This month's Culture Chat takes us to The Horton Arts Centre in Epsom. I chatted with Elin Joseph, Marketing and Sales Coordinator, who shared some of the history of this beautifully restored building, an arts and culture treasure for the community.
'A magnificent new destination for creative arts, heritage and events, created within an iconic and historically significant chapel space.'
Article by Luna Russell
The Horton is a Grade II listed building that until recently had been empty since the 1990s. Before then it was a chapel, built at the beginning of the 1900s as part of the 'Epsom Cluster' which were five psychiatric hospitals built by London County Council. There were five chapels, but only the Horton survived, and in 2016 the Chapel Arts & Heritage Society worked tirelessly to develop a business plan and raise funds to restore the building and open its doors as an arts venue to the residents of Epsom and the surrounding areas. Elin says 'it's just a 20-minute walk from the town centre, and there is a regular bus service, E9, running past the door, making it a perfect venue for music concerts, theatre performances and art workshops.'
Originally a chapel for those living and working at the psychiatric hospital, The Horton, with its barrelled ceilings and grand pillars, offered ample space for all faiths to come together. Elin says that 'staff came from all over the world and settled in Epsom, raising their families here and staying after the hospitals had closed.'
As Elin shows me around, she points out the original parquet flooring that has been painstakingly lifted, restored, and re-laid. The original organ pipes sit proudly above the box office; I assume that these have been painted as part of the new décor but Elin tells me 'that's what they looked like originally, and their colours have influenced the accented areas we have painted, predominately in the café.' As we head over to this area, I am struck by the curved stained-glass window above the bar and the dark blue ceiling painted with gold stars, making the space feel inviting and unique.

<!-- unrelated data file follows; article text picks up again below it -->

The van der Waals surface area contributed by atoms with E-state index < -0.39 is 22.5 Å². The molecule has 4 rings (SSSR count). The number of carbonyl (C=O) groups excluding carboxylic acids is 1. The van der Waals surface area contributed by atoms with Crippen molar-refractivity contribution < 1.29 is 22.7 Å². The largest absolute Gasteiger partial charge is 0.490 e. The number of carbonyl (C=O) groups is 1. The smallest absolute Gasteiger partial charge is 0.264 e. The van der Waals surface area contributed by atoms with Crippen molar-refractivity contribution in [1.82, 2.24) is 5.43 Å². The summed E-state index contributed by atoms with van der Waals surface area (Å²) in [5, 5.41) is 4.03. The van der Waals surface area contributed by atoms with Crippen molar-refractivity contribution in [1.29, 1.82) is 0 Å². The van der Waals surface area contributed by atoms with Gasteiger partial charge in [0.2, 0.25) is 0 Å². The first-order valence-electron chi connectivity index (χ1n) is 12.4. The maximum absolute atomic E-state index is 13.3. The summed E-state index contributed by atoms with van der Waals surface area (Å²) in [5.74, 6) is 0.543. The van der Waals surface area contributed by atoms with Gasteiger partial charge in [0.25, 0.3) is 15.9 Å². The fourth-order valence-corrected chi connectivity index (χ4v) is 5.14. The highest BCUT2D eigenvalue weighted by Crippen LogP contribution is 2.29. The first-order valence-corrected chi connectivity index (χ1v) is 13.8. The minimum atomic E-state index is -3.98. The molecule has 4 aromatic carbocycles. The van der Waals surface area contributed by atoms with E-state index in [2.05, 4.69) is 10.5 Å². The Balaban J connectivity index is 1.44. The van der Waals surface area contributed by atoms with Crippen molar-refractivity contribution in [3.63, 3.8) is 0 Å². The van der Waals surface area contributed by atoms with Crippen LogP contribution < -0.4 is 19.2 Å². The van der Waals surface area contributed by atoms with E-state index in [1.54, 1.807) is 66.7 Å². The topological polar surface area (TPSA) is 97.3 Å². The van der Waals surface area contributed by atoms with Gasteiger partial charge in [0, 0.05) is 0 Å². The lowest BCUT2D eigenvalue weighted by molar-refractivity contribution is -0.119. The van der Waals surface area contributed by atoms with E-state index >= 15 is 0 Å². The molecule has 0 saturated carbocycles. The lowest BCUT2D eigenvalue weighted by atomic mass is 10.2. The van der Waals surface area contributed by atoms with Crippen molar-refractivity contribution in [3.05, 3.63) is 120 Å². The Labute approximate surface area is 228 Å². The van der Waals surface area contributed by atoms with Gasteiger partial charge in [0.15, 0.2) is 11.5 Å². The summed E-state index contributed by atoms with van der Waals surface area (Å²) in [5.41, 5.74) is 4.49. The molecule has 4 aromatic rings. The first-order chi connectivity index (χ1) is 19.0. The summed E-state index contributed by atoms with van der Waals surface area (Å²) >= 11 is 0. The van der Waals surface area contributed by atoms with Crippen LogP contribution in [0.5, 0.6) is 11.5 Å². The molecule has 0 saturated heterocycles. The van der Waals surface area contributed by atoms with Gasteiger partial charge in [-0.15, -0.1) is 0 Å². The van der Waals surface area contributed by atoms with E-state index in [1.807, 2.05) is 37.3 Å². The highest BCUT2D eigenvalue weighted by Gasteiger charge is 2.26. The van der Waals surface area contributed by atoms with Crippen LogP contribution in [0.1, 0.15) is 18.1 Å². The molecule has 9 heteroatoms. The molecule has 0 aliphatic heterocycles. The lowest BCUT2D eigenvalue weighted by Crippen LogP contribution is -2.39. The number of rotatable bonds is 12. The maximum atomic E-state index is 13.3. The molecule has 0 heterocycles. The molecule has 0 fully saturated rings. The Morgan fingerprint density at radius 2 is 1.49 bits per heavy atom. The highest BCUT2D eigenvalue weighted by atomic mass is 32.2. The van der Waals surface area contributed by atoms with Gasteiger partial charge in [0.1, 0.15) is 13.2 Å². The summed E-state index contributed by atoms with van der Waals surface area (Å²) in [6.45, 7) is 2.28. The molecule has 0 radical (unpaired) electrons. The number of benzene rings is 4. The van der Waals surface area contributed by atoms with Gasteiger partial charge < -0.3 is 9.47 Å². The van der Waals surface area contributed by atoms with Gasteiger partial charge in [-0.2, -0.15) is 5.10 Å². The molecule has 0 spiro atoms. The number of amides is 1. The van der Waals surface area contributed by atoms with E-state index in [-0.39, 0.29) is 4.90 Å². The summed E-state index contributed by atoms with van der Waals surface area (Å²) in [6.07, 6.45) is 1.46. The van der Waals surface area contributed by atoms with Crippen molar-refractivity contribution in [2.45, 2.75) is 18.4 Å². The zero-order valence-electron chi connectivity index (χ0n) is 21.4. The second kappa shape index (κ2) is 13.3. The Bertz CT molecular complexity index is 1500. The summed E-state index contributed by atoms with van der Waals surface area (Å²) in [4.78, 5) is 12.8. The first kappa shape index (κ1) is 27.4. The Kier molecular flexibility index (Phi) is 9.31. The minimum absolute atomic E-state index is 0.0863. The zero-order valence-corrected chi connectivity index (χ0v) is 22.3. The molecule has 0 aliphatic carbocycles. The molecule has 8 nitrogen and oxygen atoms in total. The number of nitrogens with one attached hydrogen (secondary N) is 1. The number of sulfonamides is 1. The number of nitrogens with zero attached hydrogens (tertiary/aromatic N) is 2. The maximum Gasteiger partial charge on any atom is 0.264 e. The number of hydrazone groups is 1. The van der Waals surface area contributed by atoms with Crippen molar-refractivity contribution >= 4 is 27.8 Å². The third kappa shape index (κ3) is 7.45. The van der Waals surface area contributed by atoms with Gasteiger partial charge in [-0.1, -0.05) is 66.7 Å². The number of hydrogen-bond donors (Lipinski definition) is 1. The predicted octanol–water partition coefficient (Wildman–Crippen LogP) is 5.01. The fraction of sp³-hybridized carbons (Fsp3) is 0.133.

The functioning chapel had rows of pews; some have been restored as part of a Heritage Lottery-funded permanent exhibition at The Horton. The work explores the lives of those who spent time at the hospital. Their voices were captured through interviews, hospital records, and images stored at the Surrey History Centre and Bourne Hall Museum.
Reading the exhibition panels and the accompanying guide it is clear that, whilst the Horton operated within the hospital structure, there was a true sense of community. Elin tells me 'during the 1960s part of the chapel was annexed to create a space where music therapy sessions could take place and concerts performed.' It is fitting that on the day I visit, a candle-lit music concert takes place the same evening.
The Horton echoes the past, from the sensitive restoration to the permanent exhibition, but the Horton Charity continues to work hard as they plan for the future. The Horton currently opens from Wednesday to Saturday with a diverse arts programme ranging from yoga sessions to life drawing, all genres of music, theatre, comedy and social events in the bar.
As I say goodbye to Elin, I hear the chatter of friends having lunch in the café and a group discovering more of the history of this unique building as they walk through the exhibition. The heart of the community is present at The Horton; what a wonderful space for Epsom's residents and visitors.
Learn more about the Horton in Epsom
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